I thought a useful contribution would be to describe the recent history of alcohol taxation in New Zealand, explaining the principles underlying the changes and discussing some unresolved issues.
Keywords: Health; Social Policy;
Summary of Submission
We support the general approach of the Bill to remove the notion of fault in medical misadventure and to extend rehabilitation and compensation to all those who suffer treatment injury. However, we do not believe there should be any exemption for treatment injury as a result of resource shortages. This is inconsistent with the Bill’s general principles.<
The following is a letter sent to a number of politicians in the health sector by Alan Gray and Brian Easton
The current amendments to the ACC legislation, which were introduced to the House on 2 August 2004, are a real improvement, & seem widely supported.
There is an accompanying letter A Strategy for Dealing with Excessive Waiting Times.
This note has a simple purpose: to demonstrate the gains from reducing waiting times are somewhat larger than they might at first seem: an economic evaluation of the benefits reducing waiting times is likely to suggest there are very high returns. Essentially this arises because while a shortening of waiting times may appear superficially to benefit just a few people – the numbers in the backlog which are treated – all the subsequent patients are benefited by the shortening of the waiting times. Thus there is a spectacular multiplier from reducing waiting times which makes the gains for the outlay to reduce the backlog far larger than they at first seem.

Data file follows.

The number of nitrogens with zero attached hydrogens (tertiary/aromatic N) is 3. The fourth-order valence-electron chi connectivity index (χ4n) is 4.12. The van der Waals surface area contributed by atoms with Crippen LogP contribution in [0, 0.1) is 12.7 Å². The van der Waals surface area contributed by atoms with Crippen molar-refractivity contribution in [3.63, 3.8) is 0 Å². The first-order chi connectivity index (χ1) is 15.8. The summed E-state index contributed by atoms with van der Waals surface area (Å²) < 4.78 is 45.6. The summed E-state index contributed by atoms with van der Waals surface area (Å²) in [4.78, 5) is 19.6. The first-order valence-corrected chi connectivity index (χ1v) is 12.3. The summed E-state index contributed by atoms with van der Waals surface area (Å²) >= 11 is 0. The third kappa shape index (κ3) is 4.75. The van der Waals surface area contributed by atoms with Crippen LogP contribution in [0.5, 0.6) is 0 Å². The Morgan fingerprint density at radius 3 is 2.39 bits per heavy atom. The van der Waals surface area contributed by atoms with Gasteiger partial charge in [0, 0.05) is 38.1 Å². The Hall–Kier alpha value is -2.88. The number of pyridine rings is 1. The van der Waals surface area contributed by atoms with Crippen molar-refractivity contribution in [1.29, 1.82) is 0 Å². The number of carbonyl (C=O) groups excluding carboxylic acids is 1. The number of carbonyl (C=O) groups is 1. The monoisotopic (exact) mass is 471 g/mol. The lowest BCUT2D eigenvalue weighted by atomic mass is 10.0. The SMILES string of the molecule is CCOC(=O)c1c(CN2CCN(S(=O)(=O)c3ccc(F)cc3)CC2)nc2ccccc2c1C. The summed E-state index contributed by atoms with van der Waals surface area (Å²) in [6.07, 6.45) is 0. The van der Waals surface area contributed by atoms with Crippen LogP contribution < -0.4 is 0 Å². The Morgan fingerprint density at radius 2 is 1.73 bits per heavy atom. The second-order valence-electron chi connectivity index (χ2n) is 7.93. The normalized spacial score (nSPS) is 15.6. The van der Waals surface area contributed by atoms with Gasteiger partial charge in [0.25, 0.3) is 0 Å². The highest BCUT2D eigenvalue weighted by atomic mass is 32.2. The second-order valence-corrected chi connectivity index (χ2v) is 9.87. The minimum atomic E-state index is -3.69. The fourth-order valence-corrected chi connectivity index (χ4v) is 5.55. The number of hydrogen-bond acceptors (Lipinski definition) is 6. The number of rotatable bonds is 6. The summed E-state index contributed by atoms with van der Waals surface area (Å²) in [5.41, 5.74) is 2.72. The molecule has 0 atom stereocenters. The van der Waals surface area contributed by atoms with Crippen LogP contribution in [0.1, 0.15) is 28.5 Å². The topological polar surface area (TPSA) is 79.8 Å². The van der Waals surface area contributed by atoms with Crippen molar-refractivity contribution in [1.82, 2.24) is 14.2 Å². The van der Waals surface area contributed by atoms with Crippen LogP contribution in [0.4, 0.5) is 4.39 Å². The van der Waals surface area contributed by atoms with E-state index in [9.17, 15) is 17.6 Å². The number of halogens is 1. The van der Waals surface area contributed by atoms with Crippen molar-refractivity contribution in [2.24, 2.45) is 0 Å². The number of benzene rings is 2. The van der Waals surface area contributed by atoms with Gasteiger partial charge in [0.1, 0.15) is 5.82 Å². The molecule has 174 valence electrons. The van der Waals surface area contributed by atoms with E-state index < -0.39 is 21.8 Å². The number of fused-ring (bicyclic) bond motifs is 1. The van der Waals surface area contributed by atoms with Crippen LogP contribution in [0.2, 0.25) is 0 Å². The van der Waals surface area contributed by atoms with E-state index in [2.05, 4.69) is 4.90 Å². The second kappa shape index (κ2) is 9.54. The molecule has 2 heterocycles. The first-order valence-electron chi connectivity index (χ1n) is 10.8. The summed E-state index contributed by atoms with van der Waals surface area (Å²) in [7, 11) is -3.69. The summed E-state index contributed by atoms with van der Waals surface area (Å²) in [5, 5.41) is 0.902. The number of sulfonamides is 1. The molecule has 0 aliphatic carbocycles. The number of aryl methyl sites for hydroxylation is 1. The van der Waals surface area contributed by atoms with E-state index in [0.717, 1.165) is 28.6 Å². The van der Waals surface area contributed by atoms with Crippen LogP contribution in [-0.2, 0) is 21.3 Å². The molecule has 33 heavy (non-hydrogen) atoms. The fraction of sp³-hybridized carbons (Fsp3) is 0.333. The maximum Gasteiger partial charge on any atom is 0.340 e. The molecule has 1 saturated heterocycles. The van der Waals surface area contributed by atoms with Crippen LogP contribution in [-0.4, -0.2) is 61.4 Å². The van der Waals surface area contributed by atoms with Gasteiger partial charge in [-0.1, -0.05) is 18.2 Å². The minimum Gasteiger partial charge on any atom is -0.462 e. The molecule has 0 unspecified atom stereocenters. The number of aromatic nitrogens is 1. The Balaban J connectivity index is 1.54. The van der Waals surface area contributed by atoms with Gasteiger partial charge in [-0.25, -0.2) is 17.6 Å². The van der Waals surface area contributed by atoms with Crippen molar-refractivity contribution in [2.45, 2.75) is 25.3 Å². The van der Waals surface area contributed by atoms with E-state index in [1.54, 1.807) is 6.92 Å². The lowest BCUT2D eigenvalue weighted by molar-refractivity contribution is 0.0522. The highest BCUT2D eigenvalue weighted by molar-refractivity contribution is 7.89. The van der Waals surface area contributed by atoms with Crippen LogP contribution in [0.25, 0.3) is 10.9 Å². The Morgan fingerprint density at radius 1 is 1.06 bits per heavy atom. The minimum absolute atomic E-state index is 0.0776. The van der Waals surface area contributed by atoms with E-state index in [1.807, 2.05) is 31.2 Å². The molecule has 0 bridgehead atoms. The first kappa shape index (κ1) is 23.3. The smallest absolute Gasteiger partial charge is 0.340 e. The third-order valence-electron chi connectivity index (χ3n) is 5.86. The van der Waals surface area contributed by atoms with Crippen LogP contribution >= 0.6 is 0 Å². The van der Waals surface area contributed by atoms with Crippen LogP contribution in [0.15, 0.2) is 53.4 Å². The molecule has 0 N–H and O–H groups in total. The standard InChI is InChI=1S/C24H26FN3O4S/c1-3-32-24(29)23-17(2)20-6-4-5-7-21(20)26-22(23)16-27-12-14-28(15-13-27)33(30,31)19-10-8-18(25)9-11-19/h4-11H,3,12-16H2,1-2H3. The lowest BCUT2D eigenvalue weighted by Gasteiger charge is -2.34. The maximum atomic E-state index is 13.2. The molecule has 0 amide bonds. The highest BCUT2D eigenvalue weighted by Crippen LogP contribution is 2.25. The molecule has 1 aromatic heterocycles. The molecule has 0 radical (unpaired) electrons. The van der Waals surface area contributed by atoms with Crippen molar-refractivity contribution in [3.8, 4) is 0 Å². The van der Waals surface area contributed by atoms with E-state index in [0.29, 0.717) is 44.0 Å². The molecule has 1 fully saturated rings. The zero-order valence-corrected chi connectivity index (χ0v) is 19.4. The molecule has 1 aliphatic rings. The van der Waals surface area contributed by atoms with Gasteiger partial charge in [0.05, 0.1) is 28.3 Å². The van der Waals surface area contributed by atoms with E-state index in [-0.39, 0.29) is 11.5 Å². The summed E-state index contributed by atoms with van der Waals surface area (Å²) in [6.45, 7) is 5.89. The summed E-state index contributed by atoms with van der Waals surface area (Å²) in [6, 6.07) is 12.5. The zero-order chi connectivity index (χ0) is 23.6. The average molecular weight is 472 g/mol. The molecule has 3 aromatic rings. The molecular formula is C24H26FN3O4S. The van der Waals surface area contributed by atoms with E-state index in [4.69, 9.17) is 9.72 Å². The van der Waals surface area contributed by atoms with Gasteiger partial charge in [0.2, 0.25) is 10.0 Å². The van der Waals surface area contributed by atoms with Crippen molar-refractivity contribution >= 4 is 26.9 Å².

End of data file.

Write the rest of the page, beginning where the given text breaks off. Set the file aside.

Don Brash says, “I can’t think of anything in health which is specifically Maori.” So why treat Maori differently?
Listener: 20 March, 2004.
Keywords: Health; Maori;
Sadly, the proportion of Maori who smoke, and as a consequence suffer the diseases from smoking and die early, is higher than that of Pakeha. Moreover, although there has been some success from the campaign to reduce smoking, it seems to have had little impact on Maori rates. So it makes sense to have a specifically Maori anti-smoking campaign, administered by Maori. One of its successes has been that most marae now ban smoking. No Pakeha-dominated organisation could have achieved such an outcome.
The conference was centred around the launching of a study commissioned by the Swiss Federal Office of Public Health to assess the costs in Switzerland of alcohol misuse, prepared by a team from the Economics Department of the Université de Neuchâtel, led by Professor Claude Jeanrenaud. Additionally, a number of international experts were invited to give papers on broader issues. The report International Guidelines for Estimating the Costs of Substance Abuse (2ed), written by some of these experts and just published by the World Health Organisation was, in effect, also launched. This report highlights and reflects upon some of the papers presented at the conference.
Conference on ‘The Social Cost of Alcohol Abuse’, IRER – University of Neuchatel, Switzerland, 24-25 October, 2003